An exciting and joyous occasion. (Review by Michael Green)
The Durban City Hall was full of the sound of Zulu music for the fifth concert of the spring season of the KZN Philharmonic Orchestra.
The concert was dedicated to Heritage Day and to the 200th anniversary of the founding of the Zulu kingdom by King Shaka. It was mainly a vocal concert, and it revealed an impressive array of composers and performers, all of them South Africans.
The stage was crowded with the 70 players of the KZNPO and a choir of about a hundred singers from three Durban groups: the Clermont Community Choir, the Prince Mshiyeni Choir from Umlazi and the Thokozani Choral Society from KwaMashu.
There were three conductors during the evening: Russian-born Naum Rousine, who has been a member of the KZNPO for 20 years; Msizi Myandu and Monty Manamela.
The six composers on the programme were Naum Rousine himself, born in 1947; Phelelani Simon Mnomiya, born 1960; Hendrik Hofmeyr, 1957, from Cape Town; Mzilikazi Khumalo, 1932-; Warren Bessey, 1959-; and Newman Sibisi, 1946-.
There were a dozen vocal soloists, among them Bongani Tembe, chief executive of the KNPO, whose well-trained tenor was heard to good effect.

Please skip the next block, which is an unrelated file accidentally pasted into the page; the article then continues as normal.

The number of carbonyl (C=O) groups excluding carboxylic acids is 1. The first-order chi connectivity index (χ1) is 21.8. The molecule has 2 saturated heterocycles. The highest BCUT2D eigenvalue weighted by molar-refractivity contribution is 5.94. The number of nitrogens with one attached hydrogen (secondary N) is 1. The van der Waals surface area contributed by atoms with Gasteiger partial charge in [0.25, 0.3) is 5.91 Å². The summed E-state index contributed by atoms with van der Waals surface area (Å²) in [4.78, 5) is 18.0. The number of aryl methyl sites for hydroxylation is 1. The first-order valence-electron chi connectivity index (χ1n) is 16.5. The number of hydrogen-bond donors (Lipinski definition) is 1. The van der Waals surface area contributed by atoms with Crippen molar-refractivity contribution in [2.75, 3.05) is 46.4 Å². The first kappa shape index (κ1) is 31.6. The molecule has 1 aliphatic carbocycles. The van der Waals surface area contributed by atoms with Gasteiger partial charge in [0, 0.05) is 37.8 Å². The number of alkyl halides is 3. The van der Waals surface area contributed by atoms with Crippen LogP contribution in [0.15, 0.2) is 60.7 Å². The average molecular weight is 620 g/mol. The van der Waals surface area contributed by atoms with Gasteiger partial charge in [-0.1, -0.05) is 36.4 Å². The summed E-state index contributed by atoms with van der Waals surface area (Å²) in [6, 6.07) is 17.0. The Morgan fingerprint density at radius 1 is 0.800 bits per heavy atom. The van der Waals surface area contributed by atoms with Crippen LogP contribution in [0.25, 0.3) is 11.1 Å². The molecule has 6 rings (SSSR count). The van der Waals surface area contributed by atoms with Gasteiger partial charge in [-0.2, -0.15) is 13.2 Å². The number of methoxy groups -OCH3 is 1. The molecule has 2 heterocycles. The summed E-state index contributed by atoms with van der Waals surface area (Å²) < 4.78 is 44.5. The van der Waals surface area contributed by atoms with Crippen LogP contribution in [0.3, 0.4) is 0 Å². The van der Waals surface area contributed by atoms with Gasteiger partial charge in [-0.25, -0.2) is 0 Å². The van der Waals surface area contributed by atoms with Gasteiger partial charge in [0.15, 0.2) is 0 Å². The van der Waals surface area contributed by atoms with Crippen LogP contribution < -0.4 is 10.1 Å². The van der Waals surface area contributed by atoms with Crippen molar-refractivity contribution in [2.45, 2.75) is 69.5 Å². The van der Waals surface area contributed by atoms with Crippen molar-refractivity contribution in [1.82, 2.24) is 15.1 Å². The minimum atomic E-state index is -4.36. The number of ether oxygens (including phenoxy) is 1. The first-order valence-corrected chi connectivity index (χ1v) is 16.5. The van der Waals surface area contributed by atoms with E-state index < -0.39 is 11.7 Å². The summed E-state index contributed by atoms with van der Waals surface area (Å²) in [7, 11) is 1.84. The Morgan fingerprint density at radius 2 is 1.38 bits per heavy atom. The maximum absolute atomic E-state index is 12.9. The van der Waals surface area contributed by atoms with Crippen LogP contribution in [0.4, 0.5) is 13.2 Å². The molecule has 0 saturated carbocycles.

Other notables included the sopranos Nozuko Teto and Thembisile Twala; the mezzo Nana Mkhize; and the baritones Andile Dlamini and Mthunzi Nokubeka.
One of the remarkable performances of the evening came from a non-Zulu, Magdalena de Vries, playing a marimba concerto by Hendrik Hofmeyr. The marimba is a set of wooden bars struck with mallets, with metal tubes, resonators, underneath to amplify the sound. It was developed in Central America in the 17th century but it has its origins in Africa.
Magdalena’s four flying mallets, two in each hand playing simultaneously, gave a performance that was as beguiling visually as it was aurally.
The programme opened with a composition by Naum Rousine with a distinctive military character called Warriors: Festive Overture.
This was followed by an excerpt from Mnoymiya’s short opera called uZiyankomo, which recalls a poignant episode in Zulu history.
Warren Bessey was represented by Nandi, a symphonic poem paying tribute to the mother of Shaka, and Newman Sibisi by Uz’ungangilahli Jehova, Do not abandon me, Lord, for tenor, choir and orchestra.
Splendid music for voices and orchestra by the highly accomplished Mzilikazi Khumalo completed the programme: KwaDedangendlale, a hymn-like anthem, and excerpts from his oratorio uShaka kaSenzangakhona.
This concert was an exciting and joyous occasion. - Michael Green
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